This report presents information on serious injury, that is, injury resulting in hospitalisation but not in-hospital death, due to land transport accidents in 2007–08. There is a focus on road vehicle traffic crashes which accounted for nearly two-thirds of all serious injury. This is a companion report to the reports on serious injury due to land transport accidents in Australia for the 2008–09 financial year and on the trends in serious injury due to land transport accidents in Australia 2000–01 to 2008–09.

Land transport accidents

Land transport accidents accounted for 0.7% of all hospitalisations and 10.9% of all hospitalisations due to injury in Australia during 2007–08. There were 51,710 persons seriously injured due to land transport injury, resulting in 224,171 patient days in hospital and a mean length of stay of 4.3 days.

Of those seriously injured, 62.9% (n = 32,543) were due to traffic (on-road) accidents, while 26.9% (n = 13,900) were due to non-traffic (off-road) accidents. For 10.2% (n = 5,267) of serious injury cases, the location was not specified.

Males were 2.3 times more likely than females to be seriously injured as a result of a land transport accident, while just over 50% of those seriously injured were aged less than 30 years.

Nationally, and in each jurisdiction, the age-specific rates of serious injury due to land transport accidents were highest at ages 15–24 years.

When looking at mode of transport, car occupants accounted for 34.3% (n = 17,749) of all serious injury cases, followed by motorcyclists (27.2%, n = 14,084) and pedal cyclists (17.6%, n = 9,102).

Road vehicle traffic crashes

For traffic (on-road) accidents, 48.5% of those seriously injured were car occupants, 23.1% were motorcyclists and 14.8% were pedal cyclists. For those seriously injured due to traffic (on-road) accidents, 25.8% were judged to be suffering from injuries which were considered to be high threat to life.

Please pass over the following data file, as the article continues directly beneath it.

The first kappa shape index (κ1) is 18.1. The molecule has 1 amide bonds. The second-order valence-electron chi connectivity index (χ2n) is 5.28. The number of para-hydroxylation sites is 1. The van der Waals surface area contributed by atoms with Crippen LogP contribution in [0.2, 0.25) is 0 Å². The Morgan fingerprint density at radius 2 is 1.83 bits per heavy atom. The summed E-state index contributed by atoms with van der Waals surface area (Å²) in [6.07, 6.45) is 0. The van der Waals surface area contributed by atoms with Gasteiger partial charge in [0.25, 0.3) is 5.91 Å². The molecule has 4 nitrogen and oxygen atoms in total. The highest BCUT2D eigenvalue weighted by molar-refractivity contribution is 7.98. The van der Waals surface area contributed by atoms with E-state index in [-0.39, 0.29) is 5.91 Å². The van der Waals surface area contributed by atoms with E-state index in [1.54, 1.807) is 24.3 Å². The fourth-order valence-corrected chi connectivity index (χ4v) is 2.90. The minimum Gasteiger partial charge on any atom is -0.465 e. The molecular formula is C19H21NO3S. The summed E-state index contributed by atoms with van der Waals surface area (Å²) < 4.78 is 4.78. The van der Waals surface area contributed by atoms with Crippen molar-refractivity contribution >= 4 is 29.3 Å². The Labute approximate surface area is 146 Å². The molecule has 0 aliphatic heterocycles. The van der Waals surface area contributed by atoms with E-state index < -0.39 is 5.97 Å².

When looking at injury rates in relation to the number of registered vehicles, motorcyclists had by far the highest rate of 1,330 serious injury cases per 100,000 registered vehicles. This was almost ten times the corresponding rate for car occupants.

The Northern Territory had by far the highest rates of serious injury per 100,000 vehicle type for cars, motorcycles and pick-up trucks or vans. Conversely, the Northern Territory had by far the lowest rate of serious injury for buses. The Northern Territory also had easily the highest age-standardised rates of serious injury and serious injury with high threat to life for road vehicle traffic accidents.

Age-standardised rates of serious injury increased according to remoteness of the person’s usual residence from an urban centre. For persons with serious injuries that posed a high threat to life, the mean length of stay in hospital (11.4 days) was more than double that of seriously injured persons and was greater across all age groups.